Delivery may take place in accordance with the customs of the trade or the terms of the contract.  The CMR provides that after the arrival of the goods at the place designated for delivery, the consignee shall be entitled to require the carrier to deliver to him against the receipt, the second copy of the consignment note and the goods. This second copy accompanies the goods.

The consignee who avails himself of the above right must pay the charges shown to be due on the consignment note.  In the event of a dispute on the matter, the carrier is not required to deliver the goods, unless security is furnished by the consignee.

The contract should express who is to unload.  There may be local custom and practice which applies. Express or implied terms of the contract may govern the position.


Failed Delivery

If the consignee does not take immediate delivery in circumstances where he is justified in so doing, the carrier retains responsibility until the date of later delivery. If the goods are to be kept at the place of arrival for collection by the consignee, and if it is impossible for them to be collected, the above provisions as to impossibility may apply.

The carrier may remain liable as such until a reasonable time for collection has expired.  In the absence of an agreement to the contrary, the carrier must contact the consignee, if he is able to do so.

The contract may provide for delivery, without the goods being taken physically into the control and custody of the consignee.  In this case, the contract governs the position.  There may be an implied or customary position.


Delivery Issues

The delivery will generally require the consent and cooperation of the consignee.  Where, without fault on the carrier’s part, he is unable to contact the consignee at his address, he is entitled to unload the goods at that place, and this is deemed to be delivery.

The above provisions apply if the circumstances prevent the delivery of the goods after their arrival at the place designated for delivery.  One option is that the carrier may immediately unload the goods for the account of the person entitled to dispose of them and the carriage thereby ends.  Another is that the carrier holds the goods for the person entitled or entrusts them to a third party. In that case, his duty is only to use reasonable care in the choice of the third person.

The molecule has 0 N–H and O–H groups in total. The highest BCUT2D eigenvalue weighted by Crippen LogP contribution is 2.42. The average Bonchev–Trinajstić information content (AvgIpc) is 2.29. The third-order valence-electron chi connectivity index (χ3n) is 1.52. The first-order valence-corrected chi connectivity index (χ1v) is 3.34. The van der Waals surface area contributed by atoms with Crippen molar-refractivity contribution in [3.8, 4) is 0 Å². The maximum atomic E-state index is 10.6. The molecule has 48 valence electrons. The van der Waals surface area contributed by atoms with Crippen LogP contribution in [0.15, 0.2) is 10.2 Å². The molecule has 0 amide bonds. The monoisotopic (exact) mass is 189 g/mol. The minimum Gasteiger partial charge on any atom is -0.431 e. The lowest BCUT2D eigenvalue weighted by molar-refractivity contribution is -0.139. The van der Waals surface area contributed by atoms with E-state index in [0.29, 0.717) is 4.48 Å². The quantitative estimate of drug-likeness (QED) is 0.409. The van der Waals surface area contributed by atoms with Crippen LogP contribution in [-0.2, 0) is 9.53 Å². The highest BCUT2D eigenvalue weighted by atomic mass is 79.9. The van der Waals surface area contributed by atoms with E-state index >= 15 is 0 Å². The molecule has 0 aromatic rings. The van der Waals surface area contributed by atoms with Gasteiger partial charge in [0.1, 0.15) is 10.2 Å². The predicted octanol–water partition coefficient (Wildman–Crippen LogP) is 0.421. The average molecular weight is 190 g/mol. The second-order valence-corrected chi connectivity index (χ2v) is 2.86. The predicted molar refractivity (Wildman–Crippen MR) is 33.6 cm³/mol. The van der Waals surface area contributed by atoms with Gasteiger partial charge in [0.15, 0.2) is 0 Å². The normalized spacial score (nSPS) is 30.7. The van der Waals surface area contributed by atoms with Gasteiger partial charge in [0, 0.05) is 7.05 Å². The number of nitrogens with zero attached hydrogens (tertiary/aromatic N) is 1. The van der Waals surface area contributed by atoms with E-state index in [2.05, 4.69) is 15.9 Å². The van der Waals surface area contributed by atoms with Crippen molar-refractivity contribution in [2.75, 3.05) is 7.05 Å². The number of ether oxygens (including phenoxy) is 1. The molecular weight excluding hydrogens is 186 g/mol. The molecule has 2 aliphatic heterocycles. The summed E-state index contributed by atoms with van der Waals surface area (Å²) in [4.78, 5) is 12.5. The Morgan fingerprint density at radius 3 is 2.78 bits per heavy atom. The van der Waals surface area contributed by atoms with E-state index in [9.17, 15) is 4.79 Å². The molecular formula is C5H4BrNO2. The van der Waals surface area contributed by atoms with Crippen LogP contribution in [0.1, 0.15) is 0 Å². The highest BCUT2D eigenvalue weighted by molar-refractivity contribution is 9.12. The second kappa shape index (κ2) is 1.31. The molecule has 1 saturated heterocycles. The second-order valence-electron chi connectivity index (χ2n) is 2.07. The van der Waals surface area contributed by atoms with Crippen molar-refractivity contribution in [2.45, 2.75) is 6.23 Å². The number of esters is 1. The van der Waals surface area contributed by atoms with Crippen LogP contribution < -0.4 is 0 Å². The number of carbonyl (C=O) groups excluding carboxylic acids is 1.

If the consignee wrongfully refuses to accept delivery, the above provisions as to the impossibility of delivery may apply.  What constitutes delivery will be determined by the contract.  This will generally be or include a tender of delivery by the carrier.

Where goods are delivered damaged, delivery may become impossible because of the consignee’s, refusal to accept. The consignee may take delivery of the goods and hold them on behalf of the seller, where there is an alleged breach.  He may return the goods and refuse to accept them.  In this case, the carrier remains liable as a carrier under the CMR.


Carrier Required to Collect Monies

The contract may require the collection of monies or funds by the carrier.  The consignee is obliged to pay charges in accordance with the consignment note. Delivery may be prevented if payment is not made. The provision applicable to prevention apply.

The carrier may be liable if he delivers the goods, without collection of monies where there is an obligation to collect cash on delivery.  He is liable to the consignor / sender.

The carrier’s liability, where he fails to collect monies due on delivery is, to pay compensation up to the amount of the charge.

The obligation applies only, where the carrier is obliged to collect the monies. It does not apply where another entity is obliged to collect the funds.

The carrier is not entitled to avail himself of the provisions of the CMR which exclude or limit liability, in the case of wilful default. National domestic law may limit liability to the amount of loss proved to be actually incurred.  The carrier’s liability does not prejudice the consignor’s right of action against the consignee.


References and Sources

Convention and Legislation

Convention on the Contract for the International Carriage of Goods by Road (CMR) done at Geneva on the 19th day of May, 1956

Protocol to the Convention on the Contract for the International Carriage of Goods by Road (CMR) done at Geneva on the 5th day of July, 1978

Protocol to the Convention on the Contract for the International Carriage of Goods by Road (CMR) done at Geneva on the 27th of May 2008

International Carriage of Goods by Road Act, 1990.

Books

International Carriage of Goods by Road: CMR 6th Edition ‎ 2014 Malcolm Clarke

C.M.R. : Contracts for the International Carriage of Goods by Road 3rd Ed 2014  Donald James Hill

The Law of Transport and Road Haulage (1999) J. Canny  (Author)